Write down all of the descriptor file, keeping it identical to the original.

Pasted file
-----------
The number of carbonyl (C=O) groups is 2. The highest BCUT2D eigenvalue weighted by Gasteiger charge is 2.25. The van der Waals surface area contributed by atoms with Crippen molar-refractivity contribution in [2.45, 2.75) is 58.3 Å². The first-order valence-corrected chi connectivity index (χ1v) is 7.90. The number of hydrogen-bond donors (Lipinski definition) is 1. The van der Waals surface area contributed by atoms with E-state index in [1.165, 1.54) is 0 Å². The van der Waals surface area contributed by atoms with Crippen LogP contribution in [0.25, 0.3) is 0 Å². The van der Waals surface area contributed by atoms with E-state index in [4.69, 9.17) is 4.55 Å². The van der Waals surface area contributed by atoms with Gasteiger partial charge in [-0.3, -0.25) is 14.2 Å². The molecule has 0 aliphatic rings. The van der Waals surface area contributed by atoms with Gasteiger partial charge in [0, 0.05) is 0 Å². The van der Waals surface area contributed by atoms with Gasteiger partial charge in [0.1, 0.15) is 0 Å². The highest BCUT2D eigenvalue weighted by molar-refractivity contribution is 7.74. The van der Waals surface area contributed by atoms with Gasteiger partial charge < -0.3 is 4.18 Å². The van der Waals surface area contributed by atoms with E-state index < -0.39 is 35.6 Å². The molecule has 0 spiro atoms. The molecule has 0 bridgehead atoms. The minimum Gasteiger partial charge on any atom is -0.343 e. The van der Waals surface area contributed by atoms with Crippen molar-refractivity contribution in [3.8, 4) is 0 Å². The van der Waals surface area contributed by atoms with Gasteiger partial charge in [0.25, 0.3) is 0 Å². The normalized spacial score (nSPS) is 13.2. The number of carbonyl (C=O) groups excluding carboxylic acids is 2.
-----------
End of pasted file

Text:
The number of carbonyl (C=O) groups is 2. The highest BCUT2D eigenvalue weighted by Gasteiger charge is 2.25. The van der Waals surface area contributed by atoms with Crippen molar-refractivity contribution in [2.45, 2.75) is 58.3 Å². The first-order valence-corrected chi connectivity index (χ1v) is 7.90. The number of hydrogen-bond donors (Lipinski definition) is 1. The van der Waals surface area contributed by atoms with E-state index in [1.165, 1.54) is 0 Å². The van der Waals surface area contributed by atoms with Crippen LogP contribution in [0.25, 0.3) is 0 Å². The van der Waals surface area contributed by atoms with E-state index in [4.69, 9.17) is 4.55 Å². The van der Waals surface area contributed by atoms with Gasteiger partial charge in [-0.3, -0.25) is 14.2 Å². The molecule has 0 aliphatic rings. The van der Waals surface area contributed by atoms with Gasteiger partial charge in [0, 0.05) is 0 Å². The van der Waals surface area contributed by atoms with Gasteiger partial charge in [0.1, 0.15) is 0 Å². The highest BCUT2D eigenvalue weighted by molar-refractivity contribution is 7.74. The van der Waals surface area contributed by atoms with Gasteiger partial charge < -0.3 is 4.18 Å². The van der Waals surface area contributed by atoms with E-state index < -0.39 is 35.6 Å². The molecule has 0 spiro atoms. The molecule has 0 bridgehead atoms. The minimum Gasteiger partial charge on any atom is -0.343 e. The van der Waals surface area contributed by atoms with Crippen molar-refractivity contribution in [3.8, 4) is 0 Å². The van der Waals surface area contributed by atoms with Gasteiger partial charge in [0.25, 0.3) is 0 Å². The normalized spacial score (nSPS) is 13.2. The number of carbonyl (C=O) groups excluding carboxylic acids is 2.